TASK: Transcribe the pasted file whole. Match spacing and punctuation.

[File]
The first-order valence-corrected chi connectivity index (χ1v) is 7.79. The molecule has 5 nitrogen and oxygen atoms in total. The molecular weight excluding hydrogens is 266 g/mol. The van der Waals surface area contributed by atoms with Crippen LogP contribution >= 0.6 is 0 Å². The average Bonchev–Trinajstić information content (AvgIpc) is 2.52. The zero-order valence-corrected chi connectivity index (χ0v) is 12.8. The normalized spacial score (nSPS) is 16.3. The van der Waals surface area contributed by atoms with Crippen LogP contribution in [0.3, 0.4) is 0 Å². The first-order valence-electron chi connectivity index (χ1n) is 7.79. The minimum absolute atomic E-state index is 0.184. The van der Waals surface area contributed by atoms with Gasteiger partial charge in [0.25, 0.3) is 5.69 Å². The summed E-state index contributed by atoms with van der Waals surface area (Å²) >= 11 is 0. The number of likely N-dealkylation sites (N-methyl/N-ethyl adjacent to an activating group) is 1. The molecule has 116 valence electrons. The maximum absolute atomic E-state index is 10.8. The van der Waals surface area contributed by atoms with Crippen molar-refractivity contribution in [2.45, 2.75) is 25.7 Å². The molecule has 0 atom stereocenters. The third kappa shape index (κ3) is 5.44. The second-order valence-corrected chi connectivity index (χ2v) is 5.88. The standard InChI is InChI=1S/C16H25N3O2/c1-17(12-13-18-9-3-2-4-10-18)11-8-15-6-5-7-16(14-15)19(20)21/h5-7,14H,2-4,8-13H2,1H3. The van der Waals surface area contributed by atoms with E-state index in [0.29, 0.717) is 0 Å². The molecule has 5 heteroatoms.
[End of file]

The first-order valence-corrected chi connectivity index (χ1v) is 7.79. The molecule has 5 nitrogen and oxygen atoms in total. The molecular weight excluding hydrogens is 266 g/mol. The van der Waals surface area contributed by atoms with Crippen LogP contribution >= 0.6 is 0 Å². The average Bonchev–Trinajstić information content (AvgIpc) is 2.52. The zero-order valence-corrected chi connectivity index (χ0v) is 12.8. The normalized spacial score (nSPS) is 16.3. The van der Waals surface area contributed by atoms with Crippen LogP contribution in [0.3, 0.4) is 0 Å². The first-order valence-electron chi connectivity index (χ1n) is 7.79. The minimum absolute atomic E-state index is 0.184. The van der Waals surface area contributed by atoms with Gasteiger partial charge in [0.25, 0.3) is 5.69 Å². The summed E-state index contributed by atoms with van der Waals surface area (Å²) >= 11 is 0. The number of likely N-dealkylation sites (N-methyl/N-ethyl adjacent to an activating group) is 1. The molecule has 116 valence electrons. The maximum absolute atomic E-state index is 10.8. The van der Waals surface area contributed by atoms with Crippen molar-refractivity contribution in [2.45, 2.75) is 25.7 Å². The molecule has 0 atom stereocenters. The third kappa shape index (κ3) is 5.44. The second-order valence-corrected chi connectivity index (χ2v) is 5.88. The standard InChI is InChI=1S/C16H25N3O2/c1-17(12-13-18-9-3-2-4-10-18)11-8-15-6-5-7-16(14-15)19(20)21/h5-7,14H,2-4,8-13H2,1H3. The van der Waals surface area contributed by atoms with E-state index in [0.29, 0.717) is 0 Å². The molecule has 5 heteroatoms.